Hello folks, I hope all are well.
I just returned from Truck World in Toronto a couple weeks ago and I must admit to feeling somewhat optimistic about the future. For the most part I am a skeptic when it comes to so- called experts telling us this recession is over because of a subtle change in some unknown suspect statistic measured by a bank I don’t trust. As the saying goes… I am from Missouri, show me! But when I walked the show floor and talked to old friends, I heard cautious optimism that orders were on the rise for equipment folks and freight volumes were on a bit of a rebound on the trucking company side. Good stuff; let’s hope this progress continues to gain momentum and things improve for both carriers and suppliers sooner rather than later.
I left the daily operations of a motor carrier back in the summer of 2005 and as I reflect on that decision it was probably one of the best- timed decisions I have ever made. After I consummated my deal on the sale of my shares I had a sudden realization that I no longer owned a truck. I felt as though something was missing and it took me quite a while to get over that feeling…come to think about it, I’m not sure I am fully recovered. When I grew up there was always a truck in the laneway and as a boy I spent my summers in a rig. Whenever dad came home the truck was mine to explore, clean, wash, and dream on… whatever. Until 2005 there had always been some form of control or ownership of a truck on my part. There is a strange, soothing connection between truckers and their equipment that subtly wraps its roots around the subconscious.
It’s funny…I still sometimes wonder what I want to be when I grow up. From time to time I admit that I feel an urge to get back into it (working with a carrier) at some level. It really is my comfort zone and it’s what I feel I know best. But I also have become comfortable in the numerous roles that have helped me fill the void that running trucks used to fill.
So what does one do (after discovering there really is such thing as “too much play”) to keep busy after a million miles on the road and twenty-plus years behind a desk running a motor carrier? Currently I enjoy working as an Executive Consultant for the good folks at NAL Insurance; they are a good group who offer a great service. They demand very little of my time and I enjoy being around people who are passionate about what they do. I try to contribute to their success whenever called upon or the opportunity presents itself. I also enjoy working with Owner Operators and talking to them in my role as CEO of ATBS Canada Inc.
We have a great service that is competitively priced to assist Owner Operators in achieving success and I thoroughly believe in the product and what it can do for folks. I was fortunate enough to have attracted Kim Richardson into the company as President. He’s a good man and both ATBS and I have benefited from his enthusiasm and business-savvy. Up until this month and for the past five years I also held the role of Executive Director of the carrier I used to run as President and Shareholder. That time has passed and it is now time to cut that tie entirely.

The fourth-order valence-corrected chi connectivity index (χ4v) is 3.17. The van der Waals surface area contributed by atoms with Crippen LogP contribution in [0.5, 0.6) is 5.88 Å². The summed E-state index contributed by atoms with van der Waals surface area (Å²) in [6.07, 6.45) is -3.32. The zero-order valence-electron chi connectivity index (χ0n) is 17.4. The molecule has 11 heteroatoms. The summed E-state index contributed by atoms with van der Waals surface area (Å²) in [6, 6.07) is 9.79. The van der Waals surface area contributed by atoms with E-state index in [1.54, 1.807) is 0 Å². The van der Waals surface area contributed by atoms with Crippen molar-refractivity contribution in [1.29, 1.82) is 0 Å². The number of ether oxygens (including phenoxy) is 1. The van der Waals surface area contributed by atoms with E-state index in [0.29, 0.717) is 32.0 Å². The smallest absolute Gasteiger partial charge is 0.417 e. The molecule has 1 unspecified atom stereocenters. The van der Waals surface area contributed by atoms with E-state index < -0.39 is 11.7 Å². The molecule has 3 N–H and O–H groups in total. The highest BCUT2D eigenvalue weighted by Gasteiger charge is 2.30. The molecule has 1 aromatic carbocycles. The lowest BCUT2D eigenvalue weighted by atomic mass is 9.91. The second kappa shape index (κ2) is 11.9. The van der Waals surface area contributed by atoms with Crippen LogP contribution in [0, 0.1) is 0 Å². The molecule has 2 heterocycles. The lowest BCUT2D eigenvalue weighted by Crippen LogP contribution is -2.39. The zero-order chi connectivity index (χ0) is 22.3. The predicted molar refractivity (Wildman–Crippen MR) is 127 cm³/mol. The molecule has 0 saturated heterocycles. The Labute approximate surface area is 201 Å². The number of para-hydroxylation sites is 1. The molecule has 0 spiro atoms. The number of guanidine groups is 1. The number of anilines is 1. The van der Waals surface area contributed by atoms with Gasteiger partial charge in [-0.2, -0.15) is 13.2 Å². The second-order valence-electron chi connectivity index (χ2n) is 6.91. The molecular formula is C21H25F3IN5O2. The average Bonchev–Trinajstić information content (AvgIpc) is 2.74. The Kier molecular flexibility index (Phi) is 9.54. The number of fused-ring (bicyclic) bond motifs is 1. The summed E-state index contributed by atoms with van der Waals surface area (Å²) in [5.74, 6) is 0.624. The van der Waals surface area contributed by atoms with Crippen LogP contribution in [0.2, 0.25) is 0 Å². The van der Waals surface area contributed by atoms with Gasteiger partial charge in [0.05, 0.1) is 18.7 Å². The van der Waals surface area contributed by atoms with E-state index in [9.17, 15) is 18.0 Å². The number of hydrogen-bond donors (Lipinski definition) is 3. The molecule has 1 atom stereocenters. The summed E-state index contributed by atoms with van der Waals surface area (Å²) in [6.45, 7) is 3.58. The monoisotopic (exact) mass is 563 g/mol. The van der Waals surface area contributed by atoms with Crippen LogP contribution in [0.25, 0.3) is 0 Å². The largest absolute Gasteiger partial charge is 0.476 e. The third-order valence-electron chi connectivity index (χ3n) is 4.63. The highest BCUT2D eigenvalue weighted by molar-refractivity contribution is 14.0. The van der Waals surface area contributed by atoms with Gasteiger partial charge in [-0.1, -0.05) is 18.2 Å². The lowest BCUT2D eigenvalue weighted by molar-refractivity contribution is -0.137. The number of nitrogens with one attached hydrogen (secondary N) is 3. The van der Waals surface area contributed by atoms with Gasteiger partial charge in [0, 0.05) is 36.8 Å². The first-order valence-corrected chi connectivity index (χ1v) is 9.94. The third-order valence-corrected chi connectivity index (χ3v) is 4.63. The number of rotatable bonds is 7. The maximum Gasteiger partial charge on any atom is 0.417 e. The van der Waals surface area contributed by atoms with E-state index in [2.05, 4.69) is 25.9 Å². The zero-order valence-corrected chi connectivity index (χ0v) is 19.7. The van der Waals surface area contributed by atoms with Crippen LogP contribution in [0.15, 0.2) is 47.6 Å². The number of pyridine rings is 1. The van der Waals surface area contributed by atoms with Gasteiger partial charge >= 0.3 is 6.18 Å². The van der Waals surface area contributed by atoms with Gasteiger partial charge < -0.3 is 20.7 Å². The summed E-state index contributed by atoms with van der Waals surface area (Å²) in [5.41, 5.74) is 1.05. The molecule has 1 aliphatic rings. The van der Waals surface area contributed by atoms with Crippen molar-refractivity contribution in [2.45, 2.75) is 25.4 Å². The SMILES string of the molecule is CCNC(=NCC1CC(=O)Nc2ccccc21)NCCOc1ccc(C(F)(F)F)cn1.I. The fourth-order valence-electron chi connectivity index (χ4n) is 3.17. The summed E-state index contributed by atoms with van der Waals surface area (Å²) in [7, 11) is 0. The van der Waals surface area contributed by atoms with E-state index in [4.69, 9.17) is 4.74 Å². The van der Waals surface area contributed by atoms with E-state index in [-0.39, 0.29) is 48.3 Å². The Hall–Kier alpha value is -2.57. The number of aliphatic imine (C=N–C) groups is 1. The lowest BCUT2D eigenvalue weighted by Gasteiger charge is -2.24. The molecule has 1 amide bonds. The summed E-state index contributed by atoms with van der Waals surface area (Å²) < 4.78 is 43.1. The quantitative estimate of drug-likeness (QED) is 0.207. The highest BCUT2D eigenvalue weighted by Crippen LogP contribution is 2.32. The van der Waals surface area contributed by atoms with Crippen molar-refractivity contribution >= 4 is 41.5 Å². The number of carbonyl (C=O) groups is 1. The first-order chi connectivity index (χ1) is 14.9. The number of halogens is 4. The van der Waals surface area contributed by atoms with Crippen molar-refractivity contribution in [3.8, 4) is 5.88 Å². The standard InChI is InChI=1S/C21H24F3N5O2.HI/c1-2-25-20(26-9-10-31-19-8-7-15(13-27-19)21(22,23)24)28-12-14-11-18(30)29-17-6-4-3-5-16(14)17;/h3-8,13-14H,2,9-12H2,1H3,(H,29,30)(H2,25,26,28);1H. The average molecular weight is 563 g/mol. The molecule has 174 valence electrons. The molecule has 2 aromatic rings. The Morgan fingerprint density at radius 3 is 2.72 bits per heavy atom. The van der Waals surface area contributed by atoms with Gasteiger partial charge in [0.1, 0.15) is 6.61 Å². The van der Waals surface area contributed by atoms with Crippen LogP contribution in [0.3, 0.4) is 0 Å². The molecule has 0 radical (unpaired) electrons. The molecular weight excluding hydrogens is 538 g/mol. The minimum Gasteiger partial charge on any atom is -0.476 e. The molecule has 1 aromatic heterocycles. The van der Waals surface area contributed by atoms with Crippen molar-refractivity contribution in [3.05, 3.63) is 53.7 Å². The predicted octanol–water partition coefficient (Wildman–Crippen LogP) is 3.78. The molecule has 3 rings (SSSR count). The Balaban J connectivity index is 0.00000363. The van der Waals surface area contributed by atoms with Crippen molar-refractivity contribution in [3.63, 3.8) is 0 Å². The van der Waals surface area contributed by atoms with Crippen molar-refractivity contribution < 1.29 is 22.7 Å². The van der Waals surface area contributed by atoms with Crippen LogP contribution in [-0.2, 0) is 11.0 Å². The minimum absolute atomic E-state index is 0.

I also have invested time and energy into many non-profits such as the TCA, PTDI & the Apprenticeship Program that I have enjoyed contributing to over the past five years. One of the first things I did when I left the carrier I was running was to contact my old friend Peter Charboneau, the publisher of another magazine. I told Pete that I had some things that I wanted to say to the industry and asked if he was interested in printing some of my ramblings. Hard to believe it’s coming up to the five-year mark since I started sweating the monthly deadlines associated with contributing to a trade publication. I now write for two magazines and maintain this blog that I try and update at least one a month. I try and write the way I talk and think. In fact, I don’t try; it just comes out that way and hits a chord with some folks and rubs others the wrong way. So be it; I won’t change for anyone…why would I?
I often wonder how I might have performed in my past leadership role with a carrier in the turbulent times we’re currently experiencing. As one who readily admits that he has learned most of what he knows by doing the wrong things first, my ego tells me that having fought through a couple other economic downturns in the past may have helped me navigate successfully through this current financial storm. I like to think I would have been successful and could have avoided some of the carnage I have seen some carriers resort to, but who knows?
Some companies have not kept their heads about them during the downturn and have followed some outdated favourite formulas for success that don’t work the same as they used to. As a result their people and shareholders have suffered. I hate to see what the past few years have done to some once-great organizations but time rolls on and you either adapt or suffer.
On the other hand, some companies have prospered and look stronger than ever. Inspired, driven leadership with dogged determination to do whatever it takes to win is not a common trait. It can’t be taught and can rarely be bought but it’s what it takes when your back’s against the wall.
Safe Trucking to all.
Ray J. Haight
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Congrats Ray on your move forward in Trucking, its hard to give up control sometimes but it makes a person test their own metal. Keep trucking!!